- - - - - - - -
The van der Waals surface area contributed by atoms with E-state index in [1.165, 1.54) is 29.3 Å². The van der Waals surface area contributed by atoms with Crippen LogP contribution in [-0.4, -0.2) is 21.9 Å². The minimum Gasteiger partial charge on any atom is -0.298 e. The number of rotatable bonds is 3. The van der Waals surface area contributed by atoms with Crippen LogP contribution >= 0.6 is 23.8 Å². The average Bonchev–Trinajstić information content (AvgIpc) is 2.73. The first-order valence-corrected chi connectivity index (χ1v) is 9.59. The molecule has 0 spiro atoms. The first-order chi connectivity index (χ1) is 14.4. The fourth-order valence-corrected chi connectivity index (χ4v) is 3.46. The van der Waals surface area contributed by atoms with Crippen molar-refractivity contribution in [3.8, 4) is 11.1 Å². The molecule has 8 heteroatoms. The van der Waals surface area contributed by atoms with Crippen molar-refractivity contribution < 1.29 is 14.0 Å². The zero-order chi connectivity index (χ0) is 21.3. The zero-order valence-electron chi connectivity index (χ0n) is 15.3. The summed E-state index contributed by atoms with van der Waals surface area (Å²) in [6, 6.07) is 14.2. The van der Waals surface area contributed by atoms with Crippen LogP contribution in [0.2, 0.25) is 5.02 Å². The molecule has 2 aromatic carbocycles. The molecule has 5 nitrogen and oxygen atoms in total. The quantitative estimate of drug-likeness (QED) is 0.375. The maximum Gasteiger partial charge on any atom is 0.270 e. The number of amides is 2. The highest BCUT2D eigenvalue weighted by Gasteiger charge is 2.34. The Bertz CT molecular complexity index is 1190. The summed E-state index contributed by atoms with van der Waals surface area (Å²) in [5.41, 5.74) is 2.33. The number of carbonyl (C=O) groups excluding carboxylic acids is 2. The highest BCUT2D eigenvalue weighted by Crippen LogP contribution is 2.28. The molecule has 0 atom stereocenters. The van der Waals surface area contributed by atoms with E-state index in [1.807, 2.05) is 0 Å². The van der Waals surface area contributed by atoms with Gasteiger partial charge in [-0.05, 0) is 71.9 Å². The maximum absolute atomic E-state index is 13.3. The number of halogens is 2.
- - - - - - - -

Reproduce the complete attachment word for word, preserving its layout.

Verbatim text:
The van der Waals surface area contributed by atoms with E-state index in [1.165, 1.54) is 29.3 Å². The van der Waals surface area contributed by atoms with Crippen LogP contribution in [-0.4, -0.2) is 21.9 Å². The minimum Gasteiger partial charge on any atom is -0.298 e. The number of rotatable bonds is 3. The van der Waals surface area contributed by atoms with Crippen LogP contribution >= 0.6 is 23.8 Å². The average Bonchev–Trinajstić information content (AvgIpc) is 2.73. The first-order valence-corrected chi connectivity index (χ1v) is 9.59. The molecule has 0 spiro atoms. The first-order chi connectivity index (χ1) is 14.4. The fourth-order valence-corrected chi connectivity index (χ4v) is 3.46. The van der Waals surface area contributed by atoms with Crippen molar-refractivity contribution in [3.8, 4) is 11.1 Å². The molecule has 8 heteroatoms. The van der Waals surface area contributed by atoms with Crippen molar-refractivity contribution < 1.29 is 14.0 Å². The zero-order chi connectivity index (χ0) is 21.3. The zero-order valence-electron chi connectivity index (χ0n) is 15.3. The summed E-state index contributed by atoms with van der Waals surface area (Å²) in [6, 6.07) is 14.2. The van der Waals surface area contributed by atoms with Crippen LogP contribution in [0.2, 0.25) is 5.02 Å². The molecule has 2 aromatic carbocycles. The molecule has 5 nitrogen and oxygen atoms in total. The quantitative estimate of drug-likeness (QED) is 0.375. The maximum Gasteiger partial charge on any atom is 0.270 e. The number of amides is 2. The highest BCUT2D eigenvalue weighted by Gasteiger charge is 2.34. The Bertz CT molecular complexity index is 1190. The summed E-state index contributed by atoms with van der Waals surface area (Å²) in [5.41, 5.74) is 2.33. The number of carbonyl (C=O) groups excluding carboxylic acids is 2. The highest BCUT2D eigenvalue weighted by Crippen LogP contribution is 2.28. The molecule has 0 atom stereocenters. The van der Waals surface area contributed by atoms with E-state index in [1.807, 2.05) is 0 Å². The van der Waals surface area contributed by atoms with Gasteiger partial charge in [-0.05, 0) is 71.9 Å². The maximum absolute atomic E-state index is 13.3. The number of halogens is 2.